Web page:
Genetic risk, not anesthesia exposure, impacts cognitive performance

August 4, 2009

A recent study of more than 2,000 identical twins found that medical problems early in life, rather than the neurotoxic effects of anesthesia, are likely linked to an individual's risk for developing learning disabilities. The study's findings, reported in the journal Twin Research and Human Genetics, contradict research published earlier this year, which concluded that receiving anesthesia younger than age four is associated with subsequent learning problems.

Robert Althoff, M.D., Ph.D., director of behavioral genetics at the University of Vermont's UVM) Vermont Center for , Youth & Families, along with colleagues Meike Bartels and Dorret Boomsma from VU University in the Netherlands, examined the relationship between exposure and cognitive performance, but controlled for genetic association by using a sample of 1,143 identical Dutch twin pairs (2,286 children total). The research team grouped the participants into children who had anesthesia exposure before age three and those who had not, in order to facilitate the identification of twin pairs where both had been exposed to anesthesia, where neither had been exposed to anesthesia, or where only one member of the pair had been exposed to anesthesia. The twins' cognitive outcomes were measured using a standardized national exam administered to all children in the Netherlands at about age 12.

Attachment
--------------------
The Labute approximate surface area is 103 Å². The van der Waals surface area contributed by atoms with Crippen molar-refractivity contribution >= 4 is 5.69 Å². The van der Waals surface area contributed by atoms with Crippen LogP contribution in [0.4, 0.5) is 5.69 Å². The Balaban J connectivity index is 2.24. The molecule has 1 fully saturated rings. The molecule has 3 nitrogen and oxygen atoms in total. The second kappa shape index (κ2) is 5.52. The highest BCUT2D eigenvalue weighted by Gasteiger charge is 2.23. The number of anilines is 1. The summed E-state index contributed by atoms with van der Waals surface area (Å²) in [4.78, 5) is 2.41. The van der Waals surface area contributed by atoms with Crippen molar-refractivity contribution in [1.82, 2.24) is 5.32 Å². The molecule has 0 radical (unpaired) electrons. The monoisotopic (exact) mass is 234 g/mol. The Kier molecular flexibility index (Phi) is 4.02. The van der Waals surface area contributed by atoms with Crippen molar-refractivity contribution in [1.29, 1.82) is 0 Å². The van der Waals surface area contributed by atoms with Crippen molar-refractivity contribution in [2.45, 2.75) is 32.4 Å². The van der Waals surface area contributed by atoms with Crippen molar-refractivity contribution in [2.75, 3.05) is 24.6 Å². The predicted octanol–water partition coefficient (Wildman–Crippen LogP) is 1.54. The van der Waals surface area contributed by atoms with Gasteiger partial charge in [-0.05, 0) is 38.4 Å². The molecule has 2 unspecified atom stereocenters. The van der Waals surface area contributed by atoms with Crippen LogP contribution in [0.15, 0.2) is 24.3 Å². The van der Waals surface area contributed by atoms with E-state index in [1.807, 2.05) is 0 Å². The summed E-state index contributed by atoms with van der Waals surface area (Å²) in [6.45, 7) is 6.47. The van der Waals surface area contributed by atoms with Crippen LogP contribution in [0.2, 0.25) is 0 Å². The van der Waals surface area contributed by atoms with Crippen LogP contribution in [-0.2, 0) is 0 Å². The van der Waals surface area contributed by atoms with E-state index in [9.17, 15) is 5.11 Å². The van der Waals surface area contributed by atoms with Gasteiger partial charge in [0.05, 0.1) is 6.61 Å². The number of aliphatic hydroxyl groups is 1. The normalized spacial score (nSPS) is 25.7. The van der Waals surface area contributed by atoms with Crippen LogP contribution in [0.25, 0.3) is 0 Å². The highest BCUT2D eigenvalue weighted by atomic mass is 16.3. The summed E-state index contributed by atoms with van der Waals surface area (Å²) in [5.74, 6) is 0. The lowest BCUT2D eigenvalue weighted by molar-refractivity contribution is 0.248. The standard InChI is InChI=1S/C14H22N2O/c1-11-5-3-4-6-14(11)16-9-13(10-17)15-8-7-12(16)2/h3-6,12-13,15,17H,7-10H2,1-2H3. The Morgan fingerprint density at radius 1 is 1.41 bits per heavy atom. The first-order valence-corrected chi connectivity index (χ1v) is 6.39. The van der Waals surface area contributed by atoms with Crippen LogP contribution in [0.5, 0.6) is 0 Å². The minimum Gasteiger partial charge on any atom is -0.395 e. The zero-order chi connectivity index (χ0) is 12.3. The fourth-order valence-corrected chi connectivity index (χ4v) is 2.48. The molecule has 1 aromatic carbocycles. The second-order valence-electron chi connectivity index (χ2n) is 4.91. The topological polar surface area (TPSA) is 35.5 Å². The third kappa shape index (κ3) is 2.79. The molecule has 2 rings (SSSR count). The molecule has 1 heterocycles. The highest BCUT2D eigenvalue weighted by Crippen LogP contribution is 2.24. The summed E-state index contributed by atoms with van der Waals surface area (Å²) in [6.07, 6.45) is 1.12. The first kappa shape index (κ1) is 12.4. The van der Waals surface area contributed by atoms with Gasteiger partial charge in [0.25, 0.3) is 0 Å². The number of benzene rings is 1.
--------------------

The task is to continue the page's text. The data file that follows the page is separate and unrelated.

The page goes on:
"While there was a difference in cognitive outcomes between children who had been exposed to anesthesia versus children who had not, there was no difference in cognitive outcomes between where one was exposed to anesthesia and the other was not," said Althoff, who is also assistant professor of psychiatry and pediatrics at UVM. "This indicates that exposure to anesthesia is not itself associated with worse cognitive outcomes, but rather is likely a marker of risk for later learning problems."

According to the study's authors, "classical twin studies have been informative in uncovering the underlying genetic and environmental contributions to intelligence in general and to learning disabilities specifically." The team suggests that in future related studies, screening for learning problems should take place before a child undergoes surgery, in order to establish whether or not the problem is already present.

Source: University of Vermont

Explore further: Anesthetized heroin withdrawal: no benefit

Related Stories

Childhood sun exposure may lower risk of MS

July 23, 2007

People who spent more time in the sun as children may have a lower risk of developing multiple sclerosis (MS) than people who had less sun exposure during childhood, according to a study published in the July 24, 2007, issue ...

Recommended for you

How the finch changes its tune

August 3, 2015

Like top musicians, songbirds train from a young age to weed out errors and trim variability from their songs, ultimately becoming consistent and reliable performers. But as with human musicians, even the best are not machines. ...

Machine Translates Thoughts into Speech in Real Time

December 21, 2009

( -- By implanting an electrode into the brain of a person with locked-in syndrome, scientists have demonstrated how to wirelessly transmit neural signals to a speech synthesizer. The "thought-to-speech" process ...


Please sign in to add a comment. Registration is free, and takes less than a minute. Read more

Click here to reset your password.
Sign in to get notified via email when new comments are made.